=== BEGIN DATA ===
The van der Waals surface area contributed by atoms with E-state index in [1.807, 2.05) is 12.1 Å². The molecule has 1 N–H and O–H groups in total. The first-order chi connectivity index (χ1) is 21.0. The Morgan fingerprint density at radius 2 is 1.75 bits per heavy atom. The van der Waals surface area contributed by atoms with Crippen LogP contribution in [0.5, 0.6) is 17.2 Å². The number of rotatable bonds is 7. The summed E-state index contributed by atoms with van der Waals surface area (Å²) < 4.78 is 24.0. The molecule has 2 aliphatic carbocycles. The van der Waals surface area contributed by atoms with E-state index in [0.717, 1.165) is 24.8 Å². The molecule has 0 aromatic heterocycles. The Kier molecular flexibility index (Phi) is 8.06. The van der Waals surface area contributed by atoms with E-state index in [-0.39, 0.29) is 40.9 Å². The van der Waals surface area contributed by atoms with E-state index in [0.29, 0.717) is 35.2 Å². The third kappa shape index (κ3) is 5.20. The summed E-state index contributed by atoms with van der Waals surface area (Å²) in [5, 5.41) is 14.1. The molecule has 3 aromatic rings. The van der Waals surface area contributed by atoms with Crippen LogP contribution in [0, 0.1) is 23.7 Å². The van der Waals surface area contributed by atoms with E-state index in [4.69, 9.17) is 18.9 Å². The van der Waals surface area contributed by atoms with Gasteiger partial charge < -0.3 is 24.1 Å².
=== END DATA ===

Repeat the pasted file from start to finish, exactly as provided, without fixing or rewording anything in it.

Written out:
The van der Waals surface area contributed by atoms with E-state index in [1.807, 2.05) is 12.1 Å². The molecule has 1 N–H and O–H groups in total. The first-order chi connectivity index (χ1) is 21.0. The Morgan fingerprint density at radius 2 is 1.75 bits per heavy atom. The van der Waals surface area contributed by atoms with Crippen LogP contribution in [0.5, 0.6) is 17.2 Å². The number of rotatable bonds is 7. The summed E-state index contributed by atoms with van der Waals surface area (Å²) < 4.78 is 24.0. The molecule has 2 aliphatic carbocycles. The van der Waals surface area contributed by atoms with E-state index in [0.717, 1.165) is 24.8 Å². The molecule has 0 aromatic heterocycles. The Kier molecular flexibility index (Phi) is 8.06. The van der Waals surface area contributed by atoms with E-state index in [-0.39, 0.29) is 40.9 Å². The van der Waals surface area contributed by atoms with E-state index in [0.29, 0.717) is 35.2 Å². The third kappa shape index (κ3) is 5.20. The summed E-state index contributed by atoms with van der Waals surface area (Å²) in [5, 5.41) is 14.1. The molecule has 3 aromatic rings. The van der Waals surface area contributed by atoms with Crippen LogP contribution in [0, 0.1) is 23.7 Å². The van der Waals surface area contributed by atoms with E-state index in [4.69, 9.17) is 18.9 Å². The van der Waals surface area contributed by atoms with Gasteiger partial charge < -0.3 is 24.1 Å².